“In the urban areas, we are hoping to see at least three E85 and three B20 pumps,” Oaks says in an e-mail. “Knoxville already has three B20 pumps, so that is why the county was placed as a priority area for E85. That does not mean that we will not fund additional B20 pumps in Knoxville, it just means that E85 is our priority.”
Ethanol use and production have raised plenty an eyebrow in biofuel circles. It’s blamed partly for the meteoric rise of corn prices in the past few years, a belief echoed in a recently released report from the U.S. Department of Agriculture, which predicts that the U.S. will be producing 14 billion gallons of ethanol by 2017. The report goes on to say that this will cause corn prices to rise as more corn crops are diverted from food to fuel production. And the price of corn, of course, affects the price of meat, eggs, and dairy, since cows and chickens are often given corn-based feed. Add to that the billions of dollars in ethanol and corn subsidies farmers receive, and many consumers feel they are paying two or three times over for the crop.
Also, some studies have suggested that mass ethanol production and use could actually yield more harm than good to the environment, an argument that’s been frequently de- and re-bunked over the years. The most recent one, conducted by researchers from the Nature Conservancy and the University of Minnesota and published in the Feb. 29 issue of Science, contends that the clearance of millions of acres of forest to make room for new corn crops to produce ethanol could release hundreds of times more carbon dioxide than the fuel’s use is expected to reduce.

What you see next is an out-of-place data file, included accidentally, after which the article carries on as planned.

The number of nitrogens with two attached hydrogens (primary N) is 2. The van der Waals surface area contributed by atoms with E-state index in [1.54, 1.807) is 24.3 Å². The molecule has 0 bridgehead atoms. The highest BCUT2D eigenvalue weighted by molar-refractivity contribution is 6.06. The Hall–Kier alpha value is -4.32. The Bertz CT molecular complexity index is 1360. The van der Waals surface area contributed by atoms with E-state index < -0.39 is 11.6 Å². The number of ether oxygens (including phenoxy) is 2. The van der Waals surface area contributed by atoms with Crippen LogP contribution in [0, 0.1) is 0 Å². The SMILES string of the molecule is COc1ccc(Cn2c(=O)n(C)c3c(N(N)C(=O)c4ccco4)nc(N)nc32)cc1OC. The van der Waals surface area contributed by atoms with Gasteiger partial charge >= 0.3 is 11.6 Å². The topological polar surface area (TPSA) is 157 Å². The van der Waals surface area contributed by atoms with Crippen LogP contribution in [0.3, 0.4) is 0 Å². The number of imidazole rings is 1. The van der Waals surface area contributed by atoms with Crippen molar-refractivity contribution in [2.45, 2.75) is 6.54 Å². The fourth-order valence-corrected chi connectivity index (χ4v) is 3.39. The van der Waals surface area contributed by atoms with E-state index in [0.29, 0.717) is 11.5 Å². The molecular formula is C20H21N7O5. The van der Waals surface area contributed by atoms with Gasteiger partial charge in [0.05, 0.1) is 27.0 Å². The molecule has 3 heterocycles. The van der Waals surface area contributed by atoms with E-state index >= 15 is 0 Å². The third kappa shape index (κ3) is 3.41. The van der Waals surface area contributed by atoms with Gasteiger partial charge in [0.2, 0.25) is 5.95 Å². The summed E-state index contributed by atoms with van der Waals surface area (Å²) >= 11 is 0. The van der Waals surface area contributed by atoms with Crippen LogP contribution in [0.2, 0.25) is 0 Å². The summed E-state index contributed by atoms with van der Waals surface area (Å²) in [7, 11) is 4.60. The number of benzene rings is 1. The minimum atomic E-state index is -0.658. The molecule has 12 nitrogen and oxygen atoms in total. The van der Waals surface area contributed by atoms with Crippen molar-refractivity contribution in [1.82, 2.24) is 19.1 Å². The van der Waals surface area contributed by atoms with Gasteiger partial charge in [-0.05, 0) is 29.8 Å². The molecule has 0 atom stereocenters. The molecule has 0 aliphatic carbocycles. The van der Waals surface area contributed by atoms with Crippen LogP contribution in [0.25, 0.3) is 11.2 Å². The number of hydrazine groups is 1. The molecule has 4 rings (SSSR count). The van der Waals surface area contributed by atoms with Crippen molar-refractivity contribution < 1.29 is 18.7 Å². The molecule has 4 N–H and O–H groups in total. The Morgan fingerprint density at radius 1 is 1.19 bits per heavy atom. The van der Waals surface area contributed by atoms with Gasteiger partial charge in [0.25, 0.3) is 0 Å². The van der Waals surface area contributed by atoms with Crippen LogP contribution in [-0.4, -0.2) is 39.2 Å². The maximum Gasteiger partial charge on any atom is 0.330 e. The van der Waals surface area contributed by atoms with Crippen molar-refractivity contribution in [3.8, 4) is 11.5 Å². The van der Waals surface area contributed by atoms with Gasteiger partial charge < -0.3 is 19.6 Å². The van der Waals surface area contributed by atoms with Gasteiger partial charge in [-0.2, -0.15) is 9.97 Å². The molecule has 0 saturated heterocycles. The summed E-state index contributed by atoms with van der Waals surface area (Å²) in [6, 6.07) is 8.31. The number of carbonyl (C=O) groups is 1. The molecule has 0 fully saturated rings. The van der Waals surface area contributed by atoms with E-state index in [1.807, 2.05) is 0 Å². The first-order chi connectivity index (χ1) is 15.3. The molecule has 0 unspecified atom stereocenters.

Overly, whose group backs both ethanol and biodiesel, concedes that ethanol production should move away from food-based sources like corn. He takes issue with the idea that ethanol production has been the sole, or even the primary, culprit in driving up food prices.
Overly points to a December report from Informa Economics that identifies other factors like rising labor costs, packaging, advertising, and, most important to Overly, the rising cost of oil in sending food prices up. The report says that, on average, only 19 cents of every dollar spent on food goes to the farmer, while those other factors are responsible for the rest.
“Even if (the cost of corn) keeps going up, it’s primarily the cost of energy, the cost of petroleum, that’s what’s driving those prices up,” he says.